Britain’s Toughest Girl Gangs is a documentary that follows filmmaker Livvy Haydock around, as she interviews girls that are affiliated with gangs. The documentary begins with Livvy stating statistics about the number of criminal street gangs in London, as well as the estimated number of girls in the UK that are involved in gang life.

As these young women are involved in gangs, their faces are not shown, and their real names are not used.

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Before interviewing the first girl, she gives a brief but sharp description of the person, which informs the viewer of the type of life the girls are living. For example, this quote shows the viewer the hardship that this particular girl has endured, as 12 of her friends died in half a year.

Despite the fact that Livvy is unable to show the girls’ faces, this documentary is still very good.

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As Livvy was interviewing this teenager, the teen also talked about the difficulties she faced being in a gang. She was uncomfortable speaking about it, and this was shown from various shots such as this one where she is holding herself, which shows a sign of fear.

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This is also an excellent visual representation of the teenager’s feelings, as when she was talking about her uncomfortable past, her legs were crossed which show a sign of nervousness (although you are unable to see this as this is a screenshot, the girl is shaking her legs, which shows a sign of anxiety). Livvy is able to still visually express the girls’ emotions despite the fact that she does not show their faces. In addition, background music has been added to this, which helps portray the tense mood.


The second documentary I am focusing on is “Britain’s Teenage Knife Wars | Jermaine Jenas Investigates:. This follows an ex England footballer, Jermaine Jenas, who returns to his hometown, Nottingham, to find out why there has been an increase in knife crime.


The start of both of these documentaries shows footage of criminal activity.

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In the first documentary, Livvy shows footage of criminal activity. However, whilst showing her footage, she does a voice over stating statistics of the number of criminal street gangs in London.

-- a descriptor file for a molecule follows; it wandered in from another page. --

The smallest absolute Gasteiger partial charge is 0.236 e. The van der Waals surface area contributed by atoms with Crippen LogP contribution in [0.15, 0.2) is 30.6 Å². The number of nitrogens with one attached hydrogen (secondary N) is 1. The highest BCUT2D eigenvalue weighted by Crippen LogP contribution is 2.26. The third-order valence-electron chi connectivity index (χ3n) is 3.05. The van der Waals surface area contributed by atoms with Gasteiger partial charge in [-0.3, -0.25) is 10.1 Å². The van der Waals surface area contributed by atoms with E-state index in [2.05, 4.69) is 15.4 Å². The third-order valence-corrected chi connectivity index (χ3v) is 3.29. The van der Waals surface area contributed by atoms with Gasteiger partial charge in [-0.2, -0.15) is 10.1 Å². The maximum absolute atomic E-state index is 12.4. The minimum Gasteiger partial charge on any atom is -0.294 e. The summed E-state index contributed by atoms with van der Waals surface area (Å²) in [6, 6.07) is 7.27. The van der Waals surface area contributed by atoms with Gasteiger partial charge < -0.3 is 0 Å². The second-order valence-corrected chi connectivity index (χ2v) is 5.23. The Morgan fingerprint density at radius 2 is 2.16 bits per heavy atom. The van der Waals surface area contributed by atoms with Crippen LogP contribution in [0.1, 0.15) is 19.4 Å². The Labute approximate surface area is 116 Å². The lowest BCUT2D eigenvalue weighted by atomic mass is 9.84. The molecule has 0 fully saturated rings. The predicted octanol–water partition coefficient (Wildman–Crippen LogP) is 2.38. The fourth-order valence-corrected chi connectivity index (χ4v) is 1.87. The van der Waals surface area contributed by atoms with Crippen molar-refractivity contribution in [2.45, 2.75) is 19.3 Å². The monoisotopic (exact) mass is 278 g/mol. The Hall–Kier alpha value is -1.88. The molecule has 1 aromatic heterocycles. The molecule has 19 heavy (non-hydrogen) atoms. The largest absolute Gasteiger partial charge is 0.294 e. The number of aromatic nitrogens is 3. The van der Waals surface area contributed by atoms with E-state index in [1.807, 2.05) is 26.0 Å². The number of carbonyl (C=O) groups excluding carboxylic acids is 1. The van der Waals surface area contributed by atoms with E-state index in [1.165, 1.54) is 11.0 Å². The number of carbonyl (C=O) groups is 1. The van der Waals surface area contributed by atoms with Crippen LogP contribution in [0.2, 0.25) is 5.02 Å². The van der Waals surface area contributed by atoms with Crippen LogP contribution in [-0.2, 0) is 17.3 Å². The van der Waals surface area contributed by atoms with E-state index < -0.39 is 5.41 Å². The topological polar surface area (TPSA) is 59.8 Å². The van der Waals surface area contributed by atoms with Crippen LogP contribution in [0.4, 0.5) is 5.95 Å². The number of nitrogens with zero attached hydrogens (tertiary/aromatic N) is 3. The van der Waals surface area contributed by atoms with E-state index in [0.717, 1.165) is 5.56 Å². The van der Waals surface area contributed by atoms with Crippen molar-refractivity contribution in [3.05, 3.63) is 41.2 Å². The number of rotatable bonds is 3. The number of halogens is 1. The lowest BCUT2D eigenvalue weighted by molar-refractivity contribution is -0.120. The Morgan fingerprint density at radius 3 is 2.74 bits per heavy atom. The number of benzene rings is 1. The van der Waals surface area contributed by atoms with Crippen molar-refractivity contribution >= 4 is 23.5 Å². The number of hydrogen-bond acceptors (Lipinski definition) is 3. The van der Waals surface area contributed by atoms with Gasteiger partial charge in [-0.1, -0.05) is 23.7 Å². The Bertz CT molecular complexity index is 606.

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In the second one, Jermaine also shows footage of criminal activity. However, he does not do a voice over whilst showing the footage.

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In the knife war documentary,  Jermaine also uses fake names for his interviewee. In this sense, both documentaries are similar. However, Jermaine does face shots, as the interviewee is wearing a mask so his identiy is kept private. Jermaine has also edited the voices as well, to protect the privacy of the interviewee. Livvy does not edit the voices, but rather keeps them the same.

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Livvy shows body shots as her interviewees are not wearing any masks to hide their faces.

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One big similarity between the two documentaries is the close face shots of both Livvy and Jermaine. After her interview with a teen, the camera then did a face shot of Livvy, capturing her clear distress of the situation as she talked about how trapped the girls are in the gangs.

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After his interview with a teenager involved in violence, the camera also did a face shot of Jermaine as he talked about how unfortunate it is for youths to be affiliated with knife crime.

Another similarity that both documentaries share is the back shots of both Livvy and Jermaine.

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Just as she is about to interview someone, the camera captures her back in a tracking shot to follow her as she moves.